“The assumption that telling the story will automatically be healing is optimistic,” said Nadine Wathen, a researcher at the University of Western Ontario’s Center for Research and Education on Violence Against Women and Children. “All women have different experiences of abuse — all people dealing with trauma do.”
In a 2009 study, a research team including Dr. Wathen tested the impact of giving women who visit emergency rooms and other health clinics a domestic violence questionnaire — a brief, confidential checklist. Providers got the results of the questionnaire before seeing the women, and advised them based on the added information; the study tracked them over 18 months.
The questionnaires made no difference: the women who got them fared no better or worse than women in a comparison group who did not.
“The underlying dynamic of so much abuse is coercive control, so pushing people to disclose can replicate those patterns of coercion” and backfire, Dr. Wathen said.
One of the more surprising recent findings was the discrediting of what is called critical incident stress debriefing: the practice, once common, of pushing people still reeling from a traumatic event, like an earthquake or school shooting, to talk through its effects.
Studies have found that such debriefings had no impact on subsequent symptoms of traumatic stress for most people — and made some individuals feel worse. The implication was that recounting a tale of trauma shortly after it happens does not necessarily contribute to healing it.
“It was hard to believe what the data were saying,” said Richard McNally, a professor of psychology at Harvard. “But you just don’t know what effect interventions really have until you test them.”
People do best when allowed to tell their stories in their own time, if they choose to do so at all, therapists said.
The details of a person’s trauma are another consideration. Memory is a shape-shifting, idiosyncratic process, with a life of its own.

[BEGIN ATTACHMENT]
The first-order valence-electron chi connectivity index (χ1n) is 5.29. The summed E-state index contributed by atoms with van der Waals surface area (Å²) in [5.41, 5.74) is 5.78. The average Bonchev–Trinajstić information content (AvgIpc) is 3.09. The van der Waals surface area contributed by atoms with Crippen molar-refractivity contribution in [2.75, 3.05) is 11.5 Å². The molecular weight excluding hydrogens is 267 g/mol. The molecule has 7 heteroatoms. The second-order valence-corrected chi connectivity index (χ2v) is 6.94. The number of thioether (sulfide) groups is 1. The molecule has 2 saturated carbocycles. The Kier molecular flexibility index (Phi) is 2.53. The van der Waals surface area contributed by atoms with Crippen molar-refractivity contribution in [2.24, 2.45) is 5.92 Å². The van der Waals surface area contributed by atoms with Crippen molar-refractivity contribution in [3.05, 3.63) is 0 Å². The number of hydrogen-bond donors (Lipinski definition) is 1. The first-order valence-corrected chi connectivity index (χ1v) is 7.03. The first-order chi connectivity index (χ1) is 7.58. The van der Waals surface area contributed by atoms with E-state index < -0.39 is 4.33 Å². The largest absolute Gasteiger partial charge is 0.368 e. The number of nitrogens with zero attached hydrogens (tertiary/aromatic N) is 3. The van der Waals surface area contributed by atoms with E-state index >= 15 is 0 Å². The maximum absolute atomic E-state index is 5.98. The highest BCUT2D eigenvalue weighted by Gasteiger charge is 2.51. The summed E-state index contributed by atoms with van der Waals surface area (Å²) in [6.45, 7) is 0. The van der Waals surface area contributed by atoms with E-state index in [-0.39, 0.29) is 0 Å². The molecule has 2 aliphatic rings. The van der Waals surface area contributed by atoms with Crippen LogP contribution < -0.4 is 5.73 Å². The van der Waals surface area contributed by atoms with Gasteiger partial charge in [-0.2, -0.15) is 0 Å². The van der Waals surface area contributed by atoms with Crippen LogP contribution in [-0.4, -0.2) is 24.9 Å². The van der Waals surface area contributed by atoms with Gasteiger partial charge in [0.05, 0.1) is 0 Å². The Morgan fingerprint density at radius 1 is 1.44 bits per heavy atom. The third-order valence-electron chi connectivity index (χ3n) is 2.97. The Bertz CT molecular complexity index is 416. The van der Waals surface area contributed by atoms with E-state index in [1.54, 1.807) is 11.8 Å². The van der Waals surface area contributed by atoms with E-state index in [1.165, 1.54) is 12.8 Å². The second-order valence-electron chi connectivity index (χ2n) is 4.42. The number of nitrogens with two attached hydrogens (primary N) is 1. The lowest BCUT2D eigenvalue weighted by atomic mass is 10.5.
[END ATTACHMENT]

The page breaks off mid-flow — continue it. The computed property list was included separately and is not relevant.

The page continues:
For reasons no one understands, some people who were sexually abused as children exhibit no measurable psychological wounds as adults, research suggests; nor do they ruminate on past violations.
Others feel the wounds as freshly today as ever, reacting with extreme emotion to benign, random reminders in everyday life: a hand on a shoulder, a half smile from a stranger, the sight of a doctor’s office.
For such people, unloading their story — even in the safety of a supportive group, directly meting out justice to a perpetrator — can provide relief, but not resolution, therapists said.
“It’s often a beginning, not the end,” said Dr. Ducharme. “There will be more work to do.”
One of the most striking features of the recent court proceedings was the sight of so many survivors directly witnessing — and helping seal — the perpetrator’s comeuppance. Seeing justice done is widely believed to be a psychological balm in itself, a gratifying, if usually belated, repair of faith.
But justice does not always deliver relief, studies find, and the reason may lie in the type of trauma experienced.
In a study of torture survivors, Dr. Metin Basoglu, a professor of psychiatry at the Istanbul Center for Behavior Research and Therapy, found that symptoms of post-traumatic stress and depression did not depend on the victim’s sense that justice had been served.
“Testifying in court might be helpful not necessarily because of restoration of a sense of justice, but because of the exposure element the whole court process involves,” Dr. Basoglu said in an email.
The value in telling the story may not be that it leads to justice, then, but that it helps the speaker regain control of a narrative that plays out endlessly in his or her mind.
In treatment, Dr. Basoglu said, “we would have presented testifying at court as an exposure task to overcome or gain a sense of control over the distress and fear caused by the trauma.”
In that sense, the women who told of their abuse so publicly in Dr. Nassar’s trial were asserting control not only for themselves, but also for others who weren’t yet ready to step in front of the cameras.
“The women who did not report their stories — the important thing is that they should not feel guilty about it,” said Judith Alpert, a professor of applied psychology at New York University.
“They all have their reasons, and they’re good ones: fear that their family would fall apart, or how their spouse would react. It’s their choice, and what matters is what is best for them.”